Holiday street parking has returned for residents of the Yorkson area of Willoughby, as residents again complained about a lack of space for cars.
â€œWe live in a car-dependent community with no future plans for transit,â€ Levy Manuel told Langley Township council Monday night.
Manuel and several of his neighbours began lobbying for street parking changes last year, when they first asked for parking along 80th Avenue east of 208th Street.
They were granted temporary on-street parking last year and council voted for the same plan this year, between Dec. 15 and Jan. 5.
The stretch of road, roughly between 208th Street and 212th Street, is four lanes wide, one of only a few sections of major road in the area fully built out.
Manuel said that some visitors have to walk up to half a kilometre to see friends and family, due to the lack of street parking.
He also pre-emptively defended the neighbourhood against the criticism that some residents are not using their garages and are filling up the street parking.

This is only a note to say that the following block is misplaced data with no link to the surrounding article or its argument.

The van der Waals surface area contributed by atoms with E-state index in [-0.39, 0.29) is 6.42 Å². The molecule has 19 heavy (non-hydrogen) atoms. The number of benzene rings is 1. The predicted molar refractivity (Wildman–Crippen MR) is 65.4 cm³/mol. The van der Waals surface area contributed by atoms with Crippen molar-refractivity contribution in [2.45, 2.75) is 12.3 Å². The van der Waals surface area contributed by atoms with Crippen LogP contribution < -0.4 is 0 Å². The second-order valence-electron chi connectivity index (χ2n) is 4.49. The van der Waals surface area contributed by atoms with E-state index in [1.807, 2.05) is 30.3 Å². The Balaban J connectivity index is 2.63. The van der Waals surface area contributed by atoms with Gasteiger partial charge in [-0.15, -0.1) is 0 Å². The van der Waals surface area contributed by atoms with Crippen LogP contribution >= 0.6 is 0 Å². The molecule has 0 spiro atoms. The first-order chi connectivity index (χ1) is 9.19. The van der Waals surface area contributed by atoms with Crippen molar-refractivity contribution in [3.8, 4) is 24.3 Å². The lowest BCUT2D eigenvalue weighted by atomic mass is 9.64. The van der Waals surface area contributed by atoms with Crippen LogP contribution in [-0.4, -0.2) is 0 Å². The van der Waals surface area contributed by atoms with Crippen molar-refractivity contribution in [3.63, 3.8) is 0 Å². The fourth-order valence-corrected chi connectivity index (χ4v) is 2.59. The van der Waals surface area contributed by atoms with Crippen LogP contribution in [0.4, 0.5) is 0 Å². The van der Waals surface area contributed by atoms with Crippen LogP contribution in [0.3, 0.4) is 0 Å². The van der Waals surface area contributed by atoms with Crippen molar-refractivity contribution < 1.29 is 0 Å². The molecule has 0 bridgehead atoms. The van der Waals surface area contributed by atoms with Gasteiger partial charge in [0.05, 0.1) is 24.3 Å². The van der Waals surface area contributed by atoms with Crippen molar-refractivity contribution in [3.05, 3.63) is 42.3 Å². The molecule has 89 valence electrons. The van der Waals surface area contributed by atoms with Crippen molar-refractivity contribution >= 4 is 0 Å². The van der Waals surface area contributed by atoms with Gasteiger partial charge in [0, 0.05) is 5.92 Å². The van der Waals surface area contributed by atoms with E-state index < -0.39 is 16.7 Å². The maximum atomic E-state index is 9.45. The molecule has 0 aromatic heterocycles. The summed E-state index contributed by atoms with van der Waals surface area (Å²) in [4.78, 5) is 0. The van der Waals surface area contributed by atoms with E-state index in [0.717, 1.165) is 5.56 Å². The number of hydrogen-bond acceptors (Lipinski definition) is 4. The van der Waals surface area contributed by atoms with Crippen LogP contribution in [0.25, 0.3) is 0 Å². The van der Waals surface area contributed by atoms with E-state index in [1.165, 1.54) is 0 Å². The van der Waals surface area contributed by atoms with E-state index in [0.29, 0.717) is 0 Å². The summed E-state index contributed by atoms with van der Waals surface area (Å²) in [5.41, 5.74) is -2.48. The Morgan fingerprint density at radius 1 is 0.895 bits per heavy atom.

â€œYes, there may be a home or two with only one car in the garage,â€ said Manuel. The residents have the right to own boats and skidoos and other items, he said.
Mayor Jack Froese spoke against the idea.
â€œWeâ€™re really going against our own bylaws,â€ Froese said. He and Councillor Angie Quaale voted against the temporary parking.
After months of requests for more parking and a study of the issue, the Township decided last month against permanent on-street parking along 80th Avenue.
The are will eventually be a major travel lane, comparable to 208th Street or 200th Street, said Paul Cordeiro, the manager of transportation engineering for the Township.
Staff recommended leaving the street with four travel lanes plus bike lanes, over a number of other options.
The council did vote to ask nearby residents to consider switching to time-limited parking, which would prevent people from parking permanently on 79A and 80A Streets, and to consider a $50,000 temporary gravel lot at 212th Street and 80th Ave.
The issue of parking and fears of lack of adequate visitor spaces have been raised a number of times, notably when new developments are added next to existing ones in fast-growing Willoughby.